The strategy provides the overall goals of the FLAG, which are then achieved by implementing projects. In a year or so Lostura will issue a call for project ideas. These will be evaluated and the best ones to meet its aims will be approved for funding. The idea is to develop people’s skills rather than just to create infrastructure, says Ms Stulina. It is like following the Chinese proverb, give a man a fish and you feed him for a day, teach a man to fish and you feed him for a lifetime. For example, we want to improve education in fisheries, find out what what is missing from the syllabus and explore ways of introducing it into the programme. Lostura will also focus on promoting the consumption of seafood, the health benefits that it offers, and the importance of the marine environment. Regarding the latter Ms Lakic is keen to develop projects that will protect marine features, such as beds of marine flora that attract fish.
First international fisheries event a major success
Lostura has already launched its activities. One of the biggest events it organised this year was a pilot project – the “International Fishing Expo”. Held at the end of May it included an exhibition of fishing and processing equipment as well as a conference for the fishing sector. The event was very well attended with senior officials including Ante Mišura, Assistant Minister of Agriculture, and his counterparts from two other ministries, the Mayors of Zadar County and of Biograd, representatives from the Prime Minister and the President of Parliament, and other leading figures from the fisheries sector.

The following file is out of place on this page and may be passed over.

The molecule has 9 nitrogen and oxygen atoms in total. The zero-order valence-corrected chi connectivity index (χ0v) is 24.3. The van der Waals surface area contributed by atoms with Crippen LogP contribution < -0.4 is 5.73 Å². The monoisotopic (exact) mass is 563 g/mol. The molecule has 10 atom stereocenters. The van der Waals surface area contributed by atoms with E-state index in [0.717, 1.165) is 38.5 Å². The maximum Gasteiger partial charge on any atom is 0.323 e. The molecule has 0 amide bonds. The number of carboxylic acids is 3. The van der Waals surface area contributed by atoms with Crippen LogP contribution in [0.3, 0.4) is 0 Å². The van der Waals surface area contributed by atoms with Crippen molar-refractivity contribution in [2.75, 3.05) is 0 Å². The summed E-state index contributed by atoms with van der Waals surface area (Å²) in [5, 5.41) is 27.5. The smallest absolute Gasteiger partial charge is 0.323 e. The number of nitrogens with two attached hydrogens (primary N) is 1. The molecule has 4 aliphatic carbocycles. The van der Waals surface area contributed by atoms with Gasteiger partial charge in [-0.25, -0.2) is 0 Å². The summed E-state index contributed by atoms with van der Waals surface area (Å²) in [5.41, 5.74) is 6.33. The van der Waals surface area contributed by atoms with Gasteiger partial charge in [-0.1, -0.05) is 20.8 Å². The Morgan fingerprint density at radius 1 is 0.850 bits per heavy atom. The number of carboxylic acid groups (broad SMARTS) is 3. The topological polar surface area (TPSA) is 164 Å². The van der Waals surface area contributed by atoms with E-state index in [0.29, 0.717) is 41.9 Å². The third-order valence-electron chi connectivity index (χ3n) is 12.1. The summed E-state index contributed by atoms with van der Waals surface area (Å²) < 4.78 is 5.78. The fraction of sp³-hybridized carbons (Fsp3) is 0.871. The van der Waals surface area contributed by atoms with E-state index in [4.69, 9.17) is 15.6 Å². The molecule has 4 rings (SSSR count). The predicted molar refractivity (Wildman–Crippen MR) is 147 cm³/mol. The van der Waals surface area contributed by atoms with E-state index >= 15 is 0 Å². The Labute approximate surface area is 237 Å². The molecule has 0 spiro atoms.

The fishing conference included discussions on how modern technology could contribute to the productivity of the fishing industry while at the same time reducing pollution, as well as the importance of identifying suitable sites for the farming of fish and shellfish. Fishermen also used the occasion to protest at the costs of compliance with new legislation. A panel discussion was attended by experts including Ante Mišura; Nedo Vrgoč, Director of the Institute of Oceanography and Fisheries; Lav Bavčević, Senior Fisheries Coordinator, Croatian Chamber of Trades and Crafts; Krstina Mišlov, Croatian Chamber of Economics; Mato Obrean, Croatian Chamber of Trades and Crafts; and Branimir Baždarić, Advisor for Fisheries and Aquaculture. They answered questions about Croatia's operational programme for fisheries and aquaculture, its implementation, the costs involved, and the challenges it offered.
The session on fishing was followed by one on FLAGs where the speaker from the Ministry of Agriculture spoke about the formation of a national network of FLAGs, which would support cooperation among Croatian FLAGs, fostering the sharing of knowledge and best practices. The main problems facing the FLAGs were also discussed including the funding procedure which demands that the FLAGs make all payments up front and are then reimbursed later, a condition which places a lot of pressure on the FLAGs.
The conference was a big success in terms of what it achieved and certainly served to profile the organisers, Lostura. The benefits of already having organised a big international event will become increasingly apparent as Lostura develops and starts implementing its strategy.